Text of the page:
Many people think that prices paid in developing countries exhibit extraordinary amounts of variation, since in the same shop, one person can pay between 10 and 1000 times as much as the person before just paid for the same good. What is common about this observed price pattern though, is that the first person always is a local customer, whereas the second person always is a tourist automatically assumed to be richer than the local customer. Switzerland makes sure that everybody – tourists and locals alike – pays between 10 and 1000 times more than everybody else in the world for any given good, so that your each and every purchase is accompanied by the sweet sensation of the feeling of having been ripped off – exactly the feeling that you missed so much ever since you’re last trip within a developing country.
Just as high prices are formally established, also the concept of bribing has been formalized in Switzerland. In a developing country, it is very common that you have to pay a randomly determined bribe to government employees who are suppposed to offer you tax-funded services, if you are intent on these services actually being delivered. In Switzerland, you pay a randomly determined “fee” to government employees who are supposed to offer you tax-funded services. For example, if you call the police for any reason, the police officers will decide at their own discretion, whether they will offer you their help for free, or if they will charge you a minimum of 500CHF (equivalent to 500$) for you taking up their time. Similarly, every Swiss bank will gladly assist you in your attempt to commit a crime by hiding your money from your non-Swiss native fiscal authority, as long as you pay them an agreed-upon monthly fee to do so – instead of getting a monthly interest on your money as you would in any normal bank account elsewhere, in Switzerland, you actually have to pay banks to accept your money.
Remember that everytime you went to the beach in order to relax from the stress of constantly being exposed to poverty, for sure some annoying beach salesman would suddenly appear out of nowhere and try to talk you into buying a fake Rolex watch from him? Think of Geneva as an enormous impersonal rolex-watch selling institution – the moment you step outside every wall in town is trying to sell you a watch, with just as little consideration for your disinterest as the beach salesman.
People spoiled by functioning markets tend to get a bit frustrated by the fact that in most developing countries, the only thing that never seems to be short in supply are fake Rolex watches. Apart from that, daily power shortages, the impossibility to find toilet paper anywhere, and a stunningly low variety of products are the de facto standard. In order to at least preserve the notion of non-existing product variety, Switzerland has reduced its number of its super-market chains to basically two: Migros and Coop. This duopol not only takes great care in keeping prices high, but at the same time also undertakes great efforts in keeping product variety as low as possible.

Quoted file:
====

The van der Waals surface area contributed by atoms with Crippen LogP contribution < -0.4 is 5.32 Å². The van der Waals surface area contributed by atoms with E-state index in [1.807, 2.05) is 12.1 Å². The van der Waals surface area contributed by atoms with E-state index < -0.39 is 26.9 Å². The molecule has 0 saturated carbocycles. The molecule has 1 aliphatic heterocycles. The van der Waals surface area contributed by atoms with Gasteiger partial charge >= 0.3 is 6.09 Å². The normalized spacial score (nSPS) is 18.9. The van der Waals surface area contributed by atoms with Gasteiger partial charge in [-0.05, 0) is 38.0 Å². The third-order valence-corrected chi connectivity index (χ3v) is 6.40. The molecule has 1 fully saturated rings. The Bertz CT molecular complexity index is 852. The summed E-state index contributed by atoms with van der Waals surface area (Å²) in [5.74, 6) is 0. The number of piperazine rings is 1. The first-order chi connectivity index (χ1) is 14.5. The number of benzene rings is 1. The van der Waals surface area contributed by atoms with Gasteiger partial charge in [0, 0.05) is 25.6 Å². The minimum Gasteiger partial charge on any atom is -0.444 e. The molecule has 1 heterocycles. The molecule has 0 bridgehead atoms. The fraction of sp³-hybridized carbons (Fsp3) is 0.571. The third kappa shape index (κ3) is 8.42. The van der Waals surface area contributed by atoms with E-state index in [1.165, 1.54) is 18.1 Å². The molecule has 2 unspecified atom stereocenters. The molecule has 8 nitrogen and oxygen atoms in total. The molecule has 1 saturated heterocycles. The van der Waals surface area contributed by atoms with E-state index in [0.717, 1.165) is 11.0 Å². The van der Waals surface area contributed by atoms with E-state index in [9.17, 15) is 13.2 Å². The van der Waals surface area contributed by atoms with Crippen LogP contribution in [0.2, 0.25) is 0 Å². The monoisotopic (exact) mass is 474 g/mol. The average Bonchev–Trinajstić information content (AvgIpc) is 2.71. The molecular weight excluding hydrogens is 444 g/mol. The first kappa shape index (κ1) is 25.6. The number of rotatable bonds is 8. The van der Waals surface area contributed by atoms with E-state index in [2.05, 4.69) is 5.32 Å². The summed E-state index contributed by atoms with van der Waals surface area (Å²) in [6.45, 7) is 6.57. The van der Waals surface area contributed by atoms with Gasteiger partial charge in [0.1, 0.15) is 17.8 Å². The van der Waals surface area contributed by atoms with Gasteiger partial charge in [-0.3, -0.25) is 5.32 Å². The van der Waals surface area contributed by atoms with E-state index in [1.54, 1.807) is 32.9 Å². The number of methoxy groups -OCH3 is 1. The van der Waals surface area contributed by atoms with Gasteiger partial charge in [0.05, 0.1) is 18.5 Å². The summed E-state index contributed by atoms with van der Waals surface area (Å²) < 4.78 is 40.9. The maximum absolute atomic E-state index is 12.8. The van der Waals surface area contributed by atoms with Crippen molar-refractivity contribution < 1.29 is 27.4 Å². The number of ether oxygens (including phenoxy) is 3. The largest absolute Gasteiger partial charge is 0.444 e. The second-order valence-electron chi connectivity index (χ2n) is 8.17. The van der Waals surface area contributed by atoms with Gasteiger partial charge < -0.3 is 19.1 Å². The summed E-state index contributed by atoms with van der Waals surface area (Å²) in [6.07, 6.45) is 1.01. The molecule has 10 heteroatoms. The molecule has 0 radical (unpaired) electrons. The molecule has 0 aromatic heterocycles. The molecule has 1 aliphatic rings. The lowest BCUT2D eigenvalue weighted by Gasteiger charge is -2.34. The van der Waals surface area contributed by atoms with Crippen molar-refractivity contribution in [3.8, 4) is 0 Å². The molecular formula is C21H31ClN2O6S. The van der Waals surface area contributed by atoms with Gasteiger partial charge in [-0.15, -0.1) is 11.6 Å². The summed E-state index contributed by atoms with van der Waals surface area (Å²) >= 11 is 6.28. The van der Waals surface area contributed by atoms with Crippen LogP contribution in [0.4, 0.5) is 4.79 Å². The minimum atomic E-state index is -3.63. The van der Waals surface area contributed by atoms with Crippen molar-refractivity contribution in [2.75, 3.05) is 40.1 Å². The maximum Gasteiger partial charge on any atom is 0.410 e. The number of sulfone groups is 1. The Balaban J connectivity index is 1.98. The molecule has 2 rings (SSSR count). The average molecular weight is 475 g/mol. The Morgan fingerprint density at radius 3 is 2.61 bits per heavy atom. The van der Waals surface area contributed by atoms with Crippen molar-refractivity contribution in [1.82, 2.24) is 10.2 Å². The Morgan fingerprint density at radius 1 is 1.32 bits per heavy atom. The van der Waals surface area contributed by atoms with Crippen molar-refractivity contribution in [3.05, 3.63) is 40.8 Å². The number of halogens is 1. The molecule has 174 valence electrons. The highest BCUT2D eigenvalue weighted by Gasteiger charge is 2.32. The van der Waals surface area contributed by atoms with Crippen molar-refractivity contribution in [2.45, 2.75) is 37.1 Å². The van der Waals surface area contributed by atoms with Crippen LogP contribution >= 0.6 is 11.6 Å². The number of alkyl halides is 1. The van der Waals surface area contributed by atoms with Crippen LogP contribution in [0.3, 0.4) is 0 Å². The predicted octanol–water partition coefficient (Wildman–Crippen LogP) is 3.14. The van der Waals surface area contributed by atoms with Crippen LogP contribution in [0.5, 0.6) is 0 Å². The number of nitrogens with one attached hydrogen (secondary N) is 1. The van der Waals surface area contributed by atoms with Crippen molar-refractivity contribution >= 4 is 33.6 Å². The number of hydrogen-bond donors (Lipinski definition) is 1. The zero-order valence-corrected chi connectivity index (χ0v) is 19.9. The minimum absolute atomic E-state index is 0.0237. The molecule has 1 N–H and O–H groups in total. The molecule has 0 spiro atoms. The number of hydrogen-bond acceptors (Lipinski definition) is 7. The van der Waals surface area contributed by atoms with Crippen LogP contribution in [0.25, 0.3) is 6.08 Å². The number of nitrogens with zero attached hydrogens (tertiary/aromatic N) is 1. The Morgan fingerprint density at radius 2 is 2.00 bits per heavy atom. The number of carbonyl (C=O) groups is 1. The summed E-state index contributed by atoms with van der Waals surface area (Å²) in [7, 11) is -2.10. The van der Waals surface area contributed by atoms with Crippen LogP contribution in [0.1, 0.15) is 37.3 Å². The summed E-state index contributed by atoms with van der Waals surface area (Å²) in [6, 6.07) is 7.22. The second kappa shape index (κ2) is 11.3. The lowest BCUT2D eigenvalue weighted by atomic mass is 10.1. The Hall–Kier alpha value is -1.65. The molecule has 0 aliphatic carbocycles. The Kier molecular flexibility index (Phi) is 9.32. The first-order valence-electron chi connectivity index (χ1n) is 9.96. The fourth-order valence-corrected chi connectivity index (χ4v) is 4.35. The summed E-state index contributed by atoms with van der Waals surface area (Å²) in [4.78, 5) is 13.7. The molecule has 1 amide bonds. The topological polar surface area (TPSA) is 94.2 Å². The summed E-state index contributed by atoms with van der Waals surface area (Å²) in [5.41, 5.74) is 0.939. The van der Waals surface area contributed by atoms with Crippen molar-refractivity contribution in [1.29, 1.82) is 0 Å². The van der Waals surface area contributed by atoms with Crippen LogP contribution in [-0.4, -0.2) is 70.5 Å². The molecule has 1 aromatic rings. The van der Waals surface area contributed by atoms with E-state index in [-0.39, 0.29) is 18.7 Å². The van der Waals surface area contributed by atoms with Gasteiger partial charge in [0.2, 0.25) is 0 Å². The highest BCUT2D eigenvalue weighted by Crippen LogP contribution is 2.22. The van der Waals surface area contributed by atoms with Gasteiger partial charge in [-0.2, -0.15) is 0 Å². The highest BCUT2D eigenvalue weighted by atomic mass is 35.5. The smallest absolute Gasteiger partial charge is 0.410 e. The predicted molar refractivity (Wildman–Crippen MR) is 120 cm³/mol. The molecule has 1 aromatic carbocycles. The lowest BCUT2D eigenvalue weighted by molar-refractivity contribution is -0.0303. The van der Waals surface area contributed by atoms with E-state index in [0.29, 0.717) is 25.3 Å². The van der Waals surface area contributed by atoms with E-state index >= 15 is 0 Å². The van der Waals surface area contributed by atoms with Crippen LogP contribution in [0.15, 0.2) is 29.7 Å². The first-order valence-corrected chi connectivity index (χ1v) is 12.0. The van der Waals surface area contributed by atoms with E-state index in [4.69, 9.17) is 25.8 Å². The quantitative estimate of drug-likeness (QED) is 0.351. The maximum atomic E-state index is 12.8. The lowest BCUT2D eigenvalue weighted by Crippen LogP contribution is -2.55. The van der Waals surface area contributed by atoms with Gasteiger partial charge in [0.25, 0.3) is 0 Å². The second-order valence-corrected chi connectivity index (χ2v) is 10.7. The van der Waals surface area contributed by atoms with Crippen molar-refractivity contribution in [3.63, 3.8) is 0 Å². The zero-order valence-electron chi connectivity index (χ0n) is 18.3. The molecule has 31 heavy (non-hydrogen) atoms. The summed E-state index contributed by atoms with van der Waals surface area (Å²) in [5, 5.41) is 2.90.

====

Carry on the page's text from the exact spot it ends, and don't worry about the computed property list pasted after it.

With glowing eyes backpackers throughout the world marvel at the hospitality they encounter in developing countries. No matter how poor the respecive local hosts are, they always offer their most expensive foods to their foreign guests and are the friendliest people ever met. Well, also Swiss chocolates offered in a Swiss chalet are sure to cheer up everybody. However, things change when you move to either a developing country or to Switzerland. As a matter of fact, the housing market in Geneva is a development economics text-book model of an “informal developing country market”. If you want to get a place to stay in Geneva, you first have to enter a close-knit community consisting of “Régis” organizations who ensure that only their friends get access to apartments. Furthermore, the local newspapers remind you that the Swiss population is very emphatetic of developing country regimes that discriminate against the construction of foreign religious buildings such as churches or that restrict the rights of foreigners. In a grand gesture of solidarity, the Swiss recently decided to forbid the construction of minarets of mosques and also chose to immediately deport foreigners who commit any kind of crime (no worries, hiding your money here to avoid taxes doesn’t count!).
Quality of Life
A Cameroonian colleague once explained to me about her country “We may be poor, but at least we’re happy”. The miracle of Geneva is that is manages to sell all of its infrastructural inadequacies as “Quality of Life” – thereby regularly being ranked as one of the “most livable” cities in the world. Perhaps Geneva strikes the ultimate balance by making sure that its citizens encounter enough troubles every day that they don’t get bored, but make sure that the citizens don’t have so many troubles that they are stressed all the time. What better definition of “Quality of Life” could you think of? No wonder Geneva is so “livable”!
Enjoy the feeling of backpacking this week – whereever you are!